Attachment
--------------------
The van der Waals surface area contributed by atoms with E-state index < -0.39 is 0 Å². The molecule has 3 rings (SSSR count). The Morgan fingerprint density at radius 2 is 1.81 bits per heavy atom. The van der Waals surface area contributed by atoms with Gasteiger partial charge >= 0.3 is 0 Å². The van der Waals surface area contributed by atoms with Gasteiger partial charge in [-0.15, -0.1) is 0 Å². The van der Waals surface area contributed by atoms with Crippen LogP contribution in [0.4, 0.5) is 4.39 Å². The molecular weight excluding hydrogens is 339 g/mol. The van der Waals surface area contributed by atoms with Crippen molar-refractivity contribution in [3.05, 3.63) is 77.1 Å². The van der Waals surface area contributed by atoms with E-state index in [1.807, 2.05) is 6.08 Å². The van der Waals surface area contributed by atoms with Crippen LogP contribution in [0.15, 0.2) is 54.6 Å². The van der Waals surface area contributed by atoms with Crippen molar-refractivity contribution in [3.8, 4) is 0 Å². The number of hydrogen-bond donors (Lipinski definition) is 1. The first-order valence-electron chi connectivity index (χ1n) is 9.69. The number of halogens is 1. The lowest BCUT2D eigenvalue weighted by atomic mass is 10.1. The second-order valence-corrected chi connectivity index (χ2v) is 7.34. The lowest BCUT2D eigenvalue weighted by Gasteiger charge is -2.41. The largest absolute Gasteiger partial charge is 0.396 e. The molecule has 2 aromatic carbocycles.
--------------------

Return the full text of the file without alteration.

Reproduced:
The van der Waals surface area contributed by atoms with E-state index < -0.39 is 0 Å². The molecule has 3 rings (SSSR count). The Morgan fingerprint density at radius 2 is 1.81 bits per heavy atom. The van der Waals surface area contributed by atoms with Gasteiger partial charge >= 0.3 is 0 Å². The van der Waals surface area contributed by atoms with Gasteiger partial charge in [-0.15, -0.1) is 0 Å². The van der Waals surface area contributed by atoms with Crippen LogP contribution in [0.4, 0.5) is 4.39 Å². The molecular weight excluding hydrogens is 339 g/mol. The van der Waals surface area contributed by atoms with Crippen molar-refractivity contribution in [3.05, 3.63) is 77.1 Å². The van der Waals surface area contributed by atoms with E-state index in [1.807, 2.05) is 6.08 Å². The van der Waals surface area contributed by atoms with Crippen LogP contribution in [0.15, 0.2) is 54.6 Å². The van der Waals surface area contributed by atoms with Crippen molar-refractivity contribution in [3.8, 4) is 0 Å². The number of hydrogen-bond donors (Lipinski definition) is 1. The first-order valence-electron chi connectivity index (χ1n) is 9.69. The number of halogens is 1. The lowest BCUT2D eigenvalue weighted by atomic mass is 10.1. The second-order valence-corrected chi connectivity index (χ2v) is 7.34. The lowest BCUT2D eigenvalue weighted by Gasteiger charge is -2.41. The largest absolute Gasteiger partial charge is 0.396 e. The molecule has 2 aromatic carbocycles.